There are numerous options for measuring flow using a flume or weir, but one of the most popular methods is implementing an ultrasonic flow meter. This high-tech solution can provide accurate readings without all the requirements of a staff gauge. Of course, these meters have their own set of requirements to consider. Learn everything you need to know about an ultrasonic flow meter.
How Does It Work?
An ultrasonic flow meter works primarily using sound waves. In short, it emits a sound wave into the flow traveling through the weir or flume, and it records the time it takes for the echo of that sound to return to the emitter. The distance between the emitter and the flow surface corresponds directly to that transit time.
A predetermined distance is set up during installation, which measurements are compared against to measure flow rate. The measurement is then applied to the discharge equations to produce a measurement for the flow rate. This can all happen automatically within the ultrasonic flow meter, so all you have to do is read the final output.
Benefits of an Ultrasonic Flow Meter
There are quite a few benefits that work alongside this handy measuring device. The primary benefit is that it doesn’t come into direct contact with the water. Without direct contact, it doesn’t matter what kind of water you’re dealing with in your flow. No debris or sediment that the water may be carrying will have any impact on the meter’s effectiveness.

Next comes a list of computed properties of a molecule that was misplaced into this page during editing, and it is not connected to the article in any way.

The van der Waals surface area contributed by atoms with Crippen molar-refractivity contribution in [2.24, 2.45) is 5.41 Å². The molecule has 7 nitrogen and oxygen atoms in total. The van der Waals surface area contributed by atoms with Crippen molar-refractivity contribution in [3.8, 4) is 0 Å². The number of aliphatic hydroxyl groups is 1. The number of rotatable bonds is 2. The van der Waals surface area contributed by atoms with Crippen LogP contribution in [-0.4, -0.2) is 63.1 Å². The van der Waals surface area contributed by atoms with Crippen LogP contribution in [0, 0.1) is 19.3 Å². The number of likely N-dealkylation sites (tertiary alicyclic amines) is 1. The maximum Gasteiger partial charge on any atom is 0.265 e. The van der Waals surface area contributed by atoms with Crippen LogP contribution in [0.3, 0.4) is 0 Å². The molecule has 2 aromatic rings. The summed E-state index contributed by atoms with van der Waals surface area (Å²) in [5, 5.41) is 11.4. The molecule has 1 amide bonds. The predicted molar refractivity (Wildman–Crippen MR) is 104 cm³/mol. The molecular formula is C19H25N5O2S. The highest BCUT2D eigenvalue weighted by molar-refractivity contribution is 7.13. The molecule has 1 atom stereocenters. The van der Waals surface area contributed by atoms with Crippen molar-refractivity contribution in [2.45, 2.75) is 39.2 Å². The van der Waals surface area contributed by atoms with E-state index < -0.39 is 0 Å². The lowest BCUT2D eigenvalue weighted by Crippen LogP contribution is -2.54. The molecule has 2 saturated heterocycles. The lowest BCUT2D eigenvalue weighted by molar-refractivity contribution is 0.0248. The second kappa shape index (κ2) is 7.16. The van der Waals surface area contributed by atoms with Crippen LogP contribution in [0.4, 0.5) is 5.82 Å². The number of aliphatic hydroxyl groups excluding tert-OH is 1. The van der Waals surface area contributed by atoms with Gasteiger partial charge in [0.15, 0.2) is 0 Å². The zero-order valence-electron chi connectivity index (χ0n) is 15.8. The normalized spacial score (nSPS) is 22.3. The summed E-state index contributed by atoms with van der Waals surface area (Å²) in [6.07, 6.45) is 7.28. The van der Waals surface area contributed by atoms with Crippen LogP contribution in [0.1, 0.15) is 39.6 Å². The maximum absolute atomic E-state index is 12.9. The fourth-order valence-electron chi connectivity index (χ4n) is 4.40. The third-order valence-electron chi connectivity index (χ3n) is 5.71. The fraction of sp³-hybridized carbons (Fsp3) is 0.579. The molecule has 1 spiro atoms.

Since the meter isn’t subject to the solids that sometimes travel in certain flows, it doesn’t run the risk of corrosion or damage from them. In otherwise safe environments, the meter would require little to no maintenance at all, which can save more in the long run, considering labor and replacement costs.
While the meter is protected from the water, there are still problems you may encounter throughout its operation. Since the meter is located above the weir or flume, it’s exposed to other outside elements, such as strong winds and solar heating. It can also be damaged by steam and turbulent flows that splash upwards towards it. Performance-wise, it can also read false echoes from any obstruction in the flume or weir, though those obstructions tend to throw off readings regardless.
Fortunately, it’s relatively easy to combat these potential problems and get the most out of your ultrasonic flow meter. Sensor sunshades can protect against solar heating and strong winds, to a certain extent. Steam can also be countered by angling the sensor face to reduce the buildup of condensate. You’ll also find control schemes that allow you to adjust echo strength if you find it not strong enough to reach the surface and back.
Find an Ultrasonic Flow Meter With Tracom
If you’re looking to implement an ultrasonic flow meter, Tracom is always happy to help. Our experts have experience working with a wide variety of weir and flume setups, and we offer high-end ultrasonic mounting brackets to help ensure peak performance and accurate readings. Contact us today to learn more!